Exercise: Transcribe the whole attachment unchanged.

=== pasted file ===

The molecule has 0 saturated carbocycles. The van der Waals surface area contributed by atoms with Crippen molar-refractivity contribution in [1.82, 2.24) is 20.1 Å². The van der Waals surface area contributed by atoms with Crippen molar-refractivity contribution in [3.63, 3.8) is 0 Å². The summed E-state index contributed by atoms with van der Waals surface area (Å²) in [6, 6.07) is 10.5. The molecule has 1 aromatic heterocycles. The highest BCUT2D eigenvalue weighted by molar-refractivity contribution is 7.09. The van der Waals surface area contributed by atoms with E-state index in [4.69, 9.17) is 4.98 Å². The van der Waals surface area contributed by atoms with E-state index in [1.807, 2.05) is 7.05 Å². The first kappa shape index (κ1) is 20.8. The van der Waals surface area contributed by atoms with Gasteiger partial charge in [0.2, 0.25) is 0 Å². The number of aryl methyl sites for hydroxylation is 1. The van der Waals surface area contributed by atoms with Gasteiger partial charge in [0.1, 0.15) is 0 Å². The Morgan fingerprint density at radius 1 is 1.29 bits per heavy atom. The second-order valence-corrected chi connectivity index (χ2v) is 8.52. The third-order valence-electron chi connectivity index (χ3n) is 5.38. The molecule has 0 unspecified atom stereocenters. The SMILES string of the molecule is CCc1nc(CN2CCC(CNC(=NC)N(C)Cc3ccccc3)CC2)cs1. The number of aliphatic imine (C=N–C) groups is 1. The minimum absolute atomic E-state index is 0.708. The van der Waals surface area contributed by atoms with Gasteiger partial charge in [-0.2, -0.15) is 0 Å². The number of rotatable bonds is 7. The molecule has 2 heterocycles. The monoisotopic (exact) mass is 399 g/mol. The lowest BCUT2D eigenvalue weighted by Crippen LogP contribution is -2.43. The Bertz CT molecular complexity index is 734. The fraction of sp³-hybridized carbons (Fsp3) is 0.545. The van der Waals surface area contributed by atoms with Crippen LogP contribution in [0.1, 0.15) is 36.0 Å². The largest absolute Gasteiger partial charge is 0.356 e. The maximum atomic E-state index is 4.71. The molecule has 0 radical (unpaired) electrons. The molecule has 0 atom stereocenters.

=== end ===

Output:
The molecule has 0 saturated carbocycles. The van der Waals surface area contributed by atoms with Crippen molar-refractivity contribution in [1.82, 2.24) is 20.1 Å². The van der Waals surface area contributed by atoms with Crippen molar-refractivity contribution in [3.63, 3.8) is 0 Å². The summed E-state index contributed by atoms with van der Waals surface area (Å²) in [6, 6.07) is 10.5. The molecule has 1 aromatic heterocycles. The highest BCUT2D eigenvalue weighted by molar-refractivity contribution is 7.09. The van der Waals surface area contributed by atoms with E-state index in [4.69, 9.17) is 4.98 Å². The van der Waals surface area contributed by atoms with E-state index in [1.807, 2.05) is 7.05 Å². The first kappa shape index (κ1) is 20.8. The van der Waals surface area contributed by atoms with Gasteiger partial charge in [0.2, 0.25) is 0 Å². The number of aryl methyl sites for hydroxylation is 1. The van der Waals surface area contributed by atoms with Gasteiger partial charge in [0.1, 0.15) is 0 Å². The Morgan fingerprint density at radius 1 is 1.29 bits per heavy atom. The second-order valence-corrected chi connectivity index (χ2v) is 8.52. The third-order valence-electron chi connectivity index (χ3n) is 5.38. The molecule has 0 unspecified atom stereocenters. The SMILES string of the molecule is CCc1nc(CN2CCC(CNC(=NC)N(C)Cc3ccccc3)CC2)cs1. The number of aliphatic imine (C=N–C) groups is 1. The minimum absolute atomic E-state index is 0.708. The van der Waals surface area contributed by atoms with Gasteiger partial charge in [-0.2, -0.15) is 0 Å². The number of rotatable bonds is 7. The molecule has 2 heterocycles. The monoisotopic (exact) mass is 399 g/mol. The lowest BCUT2D eigenvalue weighted by Crippen LogP contribution is -2.43. The Bertz CT molecular complexity index is 734. The fraction of sp³-hybridized carbons (Fsp3) is 0.545. The van der Waals surface area contributed by atoms with Crippen LogP contribution in [0.1, 0.15) is 36.0 Å². The largest absolute Gasteiger partial charge is 0.356 e. The maximum atomic E-state index is 4.71. The molecule has 0 radical (unpaired) electrons. The molecule has 0 atom stereocenters.